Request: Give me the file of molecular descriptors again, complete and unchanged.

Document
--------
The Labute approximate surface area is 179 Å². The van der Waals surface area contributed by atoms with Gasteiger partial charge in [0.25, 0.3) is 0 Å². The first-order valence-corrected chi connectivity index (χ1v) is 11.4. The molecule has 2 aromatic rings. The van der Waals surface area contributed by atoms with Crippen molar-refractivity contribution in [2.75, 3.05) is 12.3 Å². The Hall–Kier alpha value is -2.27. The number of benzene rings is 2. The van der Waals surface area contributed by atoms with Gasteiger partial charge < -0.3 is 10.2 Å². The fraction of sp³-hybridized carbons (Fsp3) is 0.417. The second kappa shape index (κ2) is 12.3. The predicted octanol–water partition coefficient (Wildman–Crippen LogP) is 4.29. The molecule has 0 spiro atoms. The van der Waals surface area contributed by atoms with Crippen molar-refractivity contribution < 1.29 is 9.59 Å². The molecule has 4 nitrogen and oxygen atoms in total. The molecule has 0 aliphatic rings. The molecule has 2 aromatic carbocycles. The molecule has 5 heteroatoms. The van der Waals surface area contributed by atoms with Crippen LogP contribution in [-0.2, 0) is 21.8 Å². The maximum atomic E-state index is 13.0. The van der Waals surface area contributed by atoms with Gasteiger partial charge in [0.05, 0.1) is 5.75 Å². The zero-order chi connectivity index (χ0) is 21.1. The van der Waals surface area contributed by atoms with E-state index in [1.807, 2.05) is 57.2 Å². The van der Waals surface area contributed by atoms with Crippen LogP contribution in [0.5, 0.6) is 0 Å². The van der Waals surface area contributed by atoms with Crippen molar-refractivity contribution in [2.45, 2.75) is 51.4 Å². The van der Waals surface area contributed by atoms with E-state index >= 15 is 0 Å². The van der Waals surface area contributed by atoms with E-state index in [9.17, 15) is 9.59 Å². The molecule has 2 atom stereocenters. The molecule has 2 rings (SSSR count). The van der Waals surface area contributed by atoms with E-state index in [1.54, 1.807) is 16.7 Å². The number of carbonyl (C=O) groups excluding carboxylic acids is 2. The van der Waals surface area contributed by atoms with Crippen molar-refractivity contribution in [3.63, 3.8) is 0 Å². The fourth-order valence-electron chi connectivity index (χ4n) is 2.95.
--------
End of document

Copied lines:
The Labute approximate surface area is 179 Å². The van der Waals surface area contributed by atoms with Gasteiger partial charge in [0.25, 0.3) is 0 Å². The first-order valence-corrected chi connectivity index (χ1v) is 11.4. The molecule has 2 aromatic rings. The van der Waals surface area contributed by atoms with Crippen molar-refractivity contribution in [2.75, 3.05) is 12.3 Å². The Hall–Kier alpha value is -2.27. The number of benzene rings is 2. The van der Waals surface area contributed by atoms with Gasteiger partial charge < -0.3 is 10.2 Å². The fraction of sp³-hybridized carbons (Fsp3) is 0.417. The second kappa shape index (κ2) is 12.3. The predicted octanol–water partition coefficient (Wildman–Crippen LogP) is 4.29. The molecule has 0 spiro atoms. The van der Waals surface area contributed by atoms with Crippen molar-refractivity contribution < 1.29 is 9.59 Å². The molecule has 4 nitrogen and oxygen atoms in total. The molecule has 0 aliphatic rings. The molecule has 2 aromatic carbocycles. The molecule has 5 heteroatoms. The van der Waals surface area contributed by atoms with Crippen LogP contribution in [-0.2, 0) is 21.8 Å². The maximum atomic E-state index is 13.0. The van der Waals surface area contributed by atoms with Gasteiger partial charge in [0.05, 0.1) is 5.75 Å². The zero-order chi connectivity index (χ0) is 21.1. The van der Waals surface area contributed by atoms with E-state index in [1.807, 2.05) is 57.2 Å². The van der Waals surface area contributed by atoms with Crippen LogP contribution in [0.5, 0.6) is 0 Å². The van der Waals surface area contributed by atoms with Crippen molar-refractivity contribution in [2.45, 2.75) is 51.4 Å². The van der Waals surface area contributed by atoms with E-state index >= 15 is 0 Å². The van der Waals surface area contributed by atoms with E-state index in [9.17, 15) is 9.59 Å². The molecule has 2 atom stereocenters. The molecule has 2 rings (SSSR count). The van der Waals surface area contributed by atoms with E-state index in [1.54, 1.807) is 16.7 Å². The number of carbonyl (C=O) groups excluding carboxylic acids is 2. The van der Waals surface area contributed by atoms with Crippen molar-refractivity contribution in [3.63, 3.8) is 0 Å². The fourth-order valence-electron chi connectivity index (χ4n) is 2.95.